Tagged girl

Movie Review: Tiger Girl (2017)

With the film Tiger Girl, writer/director Jakob Lass (“Love Steaks”) deals out a sharply cut, strangely mesmerizing, buddy movie. Set in an unnamed German city, we follow a pair of streetwise Frälueins, who boisterously dispatch any and all bystanders that dare get in their way. Awkward good-girl Maggie (Maria-Victoria Dragus, “The White Ribbon”) begins training…

Movie Review: Friend Request (2016)

One would probably imagine that a creepy concoction such as writer-director Simon Verhoeven’s (“Men in the City”) bubble gum, horror/thriller Friend Request would take advantage of its exploitative ingredients to cultivate a half-way decent internet-based frightfest aimed at the under 30-something crowd. After all, where can one go wrong with a slasher featuring curvaceous collegiate…

Movie Review: Sami Blood (2016)

Guatemalan Indigenous Leader and Nobel Peace Prize winner Rigoberta Menchú Tum said, “We are not myths of the past, ruins in the jungle, or zoos. We are people and we want to be respected.” Unfortunately, however, Indigenous people have been the subject of racism and discrimination throughout history. Massacres, forced-march relocations, the “Indian wars,” death…

Movie Review: Moon Dogs (2016)

Michael (Jack Parry-Jones, “Our Girl” TV series) and Thor (Christy O’Donnell) are brothers. Well, as they would be the first to tell you, step-brothers. They live with Michael’s mum and Thor’s dad in a little house on Shetland. When Michael doesn’t get into university in Glasgow and his girlfriend does, he starts to get suspicious…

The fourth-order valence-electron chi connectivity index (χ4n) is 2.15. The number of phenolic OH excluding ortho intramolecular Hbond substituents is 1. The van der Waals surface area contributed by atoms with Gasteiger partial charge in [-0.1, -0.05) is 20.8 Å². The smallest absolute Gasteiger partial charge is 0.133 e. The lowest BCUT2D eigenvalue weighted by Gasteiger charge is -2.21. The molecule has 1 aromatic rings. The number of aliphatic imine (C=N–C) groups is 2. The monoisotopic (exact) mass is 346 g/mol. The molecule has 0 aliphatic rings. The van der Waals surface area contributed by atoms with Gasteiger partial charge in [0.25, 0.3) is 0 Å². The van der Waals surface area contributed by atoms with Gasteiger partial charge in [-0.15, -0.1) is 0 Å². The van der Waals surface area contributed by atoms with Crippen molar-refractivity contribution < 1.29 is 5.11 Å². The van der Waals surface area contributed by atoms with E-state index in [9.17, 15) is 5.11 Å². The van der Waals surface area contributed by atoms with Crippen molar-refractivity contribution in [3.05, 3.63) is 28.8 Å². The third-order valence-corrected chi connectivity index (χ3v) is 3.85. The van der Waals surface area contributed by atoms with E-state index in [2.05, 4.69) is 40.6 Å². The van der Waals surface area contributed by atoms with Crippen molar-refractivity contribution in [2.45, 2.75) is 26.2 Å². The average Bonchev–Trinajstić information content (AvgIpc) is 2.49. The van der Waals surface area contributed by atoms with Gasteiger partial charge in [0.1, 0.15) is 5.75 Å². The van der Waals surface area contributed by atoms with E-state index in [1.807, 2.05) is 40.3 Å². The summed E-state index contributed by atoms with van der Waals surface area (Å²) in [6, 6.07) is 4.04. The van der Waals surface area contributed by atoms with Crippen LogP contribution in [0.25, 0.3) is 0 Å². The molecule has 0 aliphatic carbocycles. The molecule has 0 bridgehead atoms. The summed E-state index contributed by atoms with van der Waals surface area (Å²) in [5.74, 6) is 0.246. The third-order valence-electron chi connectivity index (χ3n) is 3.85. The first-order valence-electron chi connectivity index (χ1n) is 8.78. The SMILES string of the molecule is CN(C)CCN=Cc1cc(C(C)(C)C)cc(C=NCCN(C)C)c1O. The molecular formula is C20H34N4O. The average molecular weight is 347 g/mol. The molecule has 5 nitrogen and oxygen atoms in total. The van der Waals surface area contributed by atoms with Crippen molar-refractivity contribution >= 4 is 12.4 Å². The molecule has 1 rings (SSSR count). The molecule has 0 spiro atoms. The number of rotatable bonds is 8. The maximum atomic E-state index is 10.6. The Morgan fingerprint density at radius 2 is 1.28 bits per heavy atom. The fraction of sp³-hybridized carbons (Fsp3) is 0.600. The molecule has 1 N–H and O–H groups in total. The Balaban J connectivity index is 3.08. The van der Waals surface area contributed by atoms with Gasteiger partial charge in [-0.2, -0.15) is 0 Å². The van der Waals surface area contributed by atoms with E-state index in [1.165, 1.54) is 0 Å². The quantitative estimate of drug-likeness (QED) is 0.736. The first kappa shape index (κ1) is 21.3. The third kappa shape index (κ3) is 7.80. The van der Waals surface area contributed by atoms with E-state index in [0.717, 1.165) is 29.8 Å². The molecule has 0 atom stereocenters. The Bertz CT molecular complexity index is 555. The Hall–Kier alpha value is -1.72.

Movie Review: The Beguiled (2017)

Filmmaker Sofia Coppola is a mixed bag in terms of her big screen artistry as both an actress and movie-making siren. Specifically, Coppola’s auteur skills can run rather cold and dismissive (penning the flat and forgettable costume saga “Marie Antoinette”) or can inspire unexpected hypnotic greatness of roguish contemplation and isolation (as demonstrated in her…

Movie Review: Split (2016)

For some, watching an M. Night Shyamalan film is an experience that fills them with dread. But this dread can be separated in two distinct camps: First, the good kind of dread that accompanied Shyamalan’s first blockbusters in Hollywood — “The Sixth Sense,” “Unbreakable,” “Signs” — all quietly unsettling thrillers that, despite some weaknesses, still…

Movie Review: Your Name. (2016)

The benefit of foreign cinema is that they tend to tell stories that shed a light on their own culture and tell stories a U.S. production would probably warp and bend into something more palatable for our sensibilities, losing that bit of cultural spark that elevated the material in the first place. The drawback is…

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